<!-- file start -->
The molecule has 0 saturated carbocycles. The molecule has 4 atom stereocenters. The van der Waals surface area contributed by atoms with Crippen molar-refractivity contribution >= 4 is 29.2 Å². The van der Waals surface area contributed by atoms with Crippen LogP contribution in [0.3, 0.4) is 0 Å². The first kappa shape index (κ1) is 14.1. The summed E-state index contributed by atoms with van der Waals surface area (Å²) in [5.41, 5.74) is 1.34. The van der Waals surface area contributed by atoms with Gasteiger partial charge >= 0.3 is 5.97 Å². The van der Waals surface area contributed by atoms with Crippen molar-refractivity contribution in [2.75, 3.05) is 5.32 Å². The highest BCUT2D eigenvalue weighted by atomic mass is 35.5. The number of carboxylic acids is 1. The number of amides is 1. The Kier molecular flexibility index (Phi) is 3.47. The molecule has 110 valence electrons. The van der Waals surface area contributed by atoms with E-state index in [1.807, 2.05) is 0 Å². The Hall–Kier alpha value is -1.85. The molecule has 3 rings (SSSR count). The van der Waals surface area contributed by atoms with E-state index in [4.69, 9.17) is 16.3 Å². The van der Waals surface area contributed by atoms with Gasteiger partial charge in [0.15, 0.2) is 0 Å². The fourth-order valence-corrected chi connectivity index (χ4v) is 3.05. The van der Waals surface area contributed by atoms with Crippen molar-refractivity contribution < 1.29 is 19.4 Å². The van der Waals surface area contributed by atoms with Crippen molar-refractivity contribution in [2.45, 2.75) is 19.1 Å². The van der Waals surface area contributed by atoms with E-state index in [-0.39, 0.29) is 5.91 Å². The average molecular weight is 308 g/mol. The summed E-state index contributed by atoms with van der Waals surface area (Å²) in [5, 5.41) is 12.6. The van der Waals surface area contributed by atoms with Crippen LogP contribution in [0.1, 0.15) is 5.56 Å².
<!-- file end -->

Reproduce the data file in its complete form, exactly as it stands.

The molecule has 0 saturated carbocycles. The molecule has 4 atom stereocenters. The van der Waals surface area contributed by atoms with Crippen molar-refractivity contribution >= 4 is 29.2 Å². The van der Waals surface area contributed by atoms with Crippen LogP contribution in [0.3, 0.4) is 0 Å². The first kappa shape index (κ1) is 14.1. The summed E-state index contributed by atoms with van der Waals surface area (Å²) in [5.41, 5.74) is 1.34. The van der Waals surface area contributed by atoms with Gasteiger partial charge >= 0.3 is 5.97 Å². The van der Waals surface area contributed by atoms with Crippen molar-refractivity contribution in [2.75, 3.05) is 5.32 Å². The highest BCUT2D eigenvalue weighted by atomic mass is 35.5. The number of carboxylic acids is 1. The number of amides is 1. The Kier molecular flexibility index (Phi) is 3.47. The molecule has 110 valence electrons. The van der Waals surface area contributed by atoms with E-state index in [1.807, 2.05) is 0 Å². The Hall–Kier alpha value is -1.85. The molecule has 3 rings (SSSR count). The van der Waals surface area contributed by atoms with E-state index in [4.69, 9.17) is 16.3 Å². The van der Waals surface area contributed by atoms with Gasteiger partial charge in [0.15, 0.2) is 0 Å². The fourth-order valence-corrected chi connectivity index (χ4v) is 3.05. The van der Waals surface area contributed by atoms with Crippen molar-refractivity contribution < 1.29 is 19.4 Å². The van der Waals surface area contributed by atoms with Crippen molar-refractivity contribution in [2.45, 2.75) is 19.1 Å². The van der Waals surface area contributed by atoms with E-state index in [-0.39, 0.29) is 5.91 Å². The average molecular weight is 308 g/mol. The summed E-state index contributed by atoms with van der Waals surface area (Å²) in [5, 5.41) is 12.6. The van der Waals surface area contributed by atoms with Crippen LogP contribution in [0.1, 0.15) is 5.56 Å².